eorge Whitman was (and still is) a very private man. Odd, when you consider how he's lived most of his life: surrounded for many months of the year by a constantly-shifting cast of transients, running an English language bookstore at the heart of Paris... An odd hybrid blend of crankiness and generousity. I'd love to read his autobiography. Trouble is: I'm not sure how much of it I could believe!
If asked, George would say he was "the illegitimate great grandson of Walt Whitman", but we tumbleweeds all suspected that this was just another of the shifting stories he would grudgingly let slip about his grey-shaded past. There were also occasional references to an extended odyssey he'd made in the Depression years, down through Mexico and Central America to Panama. Rumors of branches of the bookstore planned for Peking, and Moscow, but the timing was just never right.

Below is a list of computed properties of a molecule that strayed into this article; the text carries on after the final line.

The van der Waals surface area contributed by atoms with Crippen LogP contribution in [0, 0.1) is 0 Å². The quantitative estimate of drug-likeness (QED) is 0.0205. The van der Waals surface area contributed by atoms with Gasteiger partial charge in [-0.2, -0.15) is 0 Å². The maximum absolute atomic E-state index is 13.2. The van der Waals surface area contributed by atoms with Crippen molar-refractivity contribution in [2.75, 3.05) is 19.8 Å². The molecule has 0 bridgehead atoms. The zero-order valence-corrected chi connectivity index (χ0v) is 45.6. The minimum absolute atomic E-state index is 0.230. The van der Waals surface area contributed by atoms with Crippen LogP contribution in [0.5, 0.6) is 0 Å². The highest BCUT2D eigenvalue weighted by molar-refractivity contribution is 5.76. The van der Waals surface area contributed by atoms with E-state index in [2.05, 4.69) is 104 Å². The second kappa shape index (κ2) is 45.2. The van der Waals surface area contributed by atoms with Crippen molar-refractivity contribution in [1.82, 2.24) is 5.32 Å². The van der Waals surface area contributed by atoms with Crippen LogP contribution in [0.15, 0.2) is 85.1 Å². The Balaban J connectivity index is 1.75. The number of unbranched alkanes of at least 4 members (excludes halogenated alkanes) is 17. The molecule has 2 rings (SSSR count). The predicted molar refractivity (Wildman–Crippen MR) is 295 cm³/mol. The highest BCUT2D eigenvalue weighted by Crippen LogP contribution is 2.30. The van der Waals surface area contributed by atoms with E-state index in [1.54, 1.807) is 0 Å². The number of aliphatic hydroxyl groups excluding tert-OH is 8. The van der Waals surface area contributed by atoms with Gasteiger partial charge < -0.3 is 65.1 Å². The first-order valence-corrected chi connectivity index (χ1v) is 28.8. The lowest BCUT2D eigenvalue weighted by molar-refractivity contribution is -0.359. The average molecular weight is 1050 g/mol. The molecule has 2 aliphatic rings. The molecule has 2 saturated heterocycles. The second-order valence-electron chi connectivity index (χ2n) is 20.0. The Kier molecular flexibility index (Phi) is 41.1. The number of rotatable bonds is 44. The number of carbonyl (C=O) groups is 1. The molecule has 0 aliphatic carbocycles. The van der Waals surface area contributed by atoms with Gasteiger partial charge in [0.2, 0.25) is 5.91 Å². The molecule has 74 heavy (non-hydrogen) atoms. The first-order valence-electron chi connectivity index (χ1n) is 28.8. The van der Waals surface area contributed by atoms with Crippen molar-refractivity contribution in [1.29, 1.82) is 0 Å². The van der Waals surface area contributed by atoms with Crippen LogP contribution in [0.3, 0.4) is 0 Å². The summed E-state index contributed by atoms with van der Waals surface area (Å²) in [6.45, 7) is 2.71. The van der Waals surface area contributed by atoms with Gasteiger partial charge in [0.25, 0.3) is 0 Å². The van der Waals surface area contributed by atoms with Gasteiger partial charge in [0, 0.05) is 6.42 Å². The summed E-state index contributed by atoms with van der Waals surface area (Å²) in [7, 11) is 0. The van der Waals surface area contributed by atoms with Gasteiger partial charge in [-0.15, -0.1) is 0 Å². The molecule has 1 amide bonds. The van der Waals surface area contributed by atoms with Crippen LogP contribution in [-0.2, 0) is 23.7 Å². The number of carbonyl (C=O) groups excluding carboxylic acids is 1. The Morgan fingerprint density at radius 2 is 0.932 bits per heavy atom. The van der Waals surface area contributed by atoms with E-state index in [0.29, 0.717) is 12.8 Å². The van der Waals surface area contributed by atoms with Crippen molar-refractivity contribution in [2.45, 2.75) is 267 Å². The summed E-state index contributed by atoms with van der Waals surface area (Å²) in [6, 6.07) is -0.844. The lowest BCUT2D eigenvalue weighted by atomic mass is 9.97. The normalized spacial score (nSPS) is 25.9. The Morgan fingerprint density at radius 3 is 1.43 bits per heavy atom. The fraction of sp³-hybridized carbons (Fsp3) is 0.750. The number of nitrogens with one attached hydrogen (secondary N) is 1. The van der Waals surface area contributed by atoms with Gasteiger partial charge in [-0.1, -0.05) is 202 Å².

Sometimes late morning, while reading in the upstairs library, the dark-varnished wooden door leading to the staircase might open without warning, and George would appear, descending from his third floor apartment. His hair was usually disheveled, and his dark-green cordouroy jacket would look like he'd slept in it. Which he most likely had. We'd stiffen slightly, straighten in our seats: we were always aware that, if spotted "in situ", we'd most likely be put to work.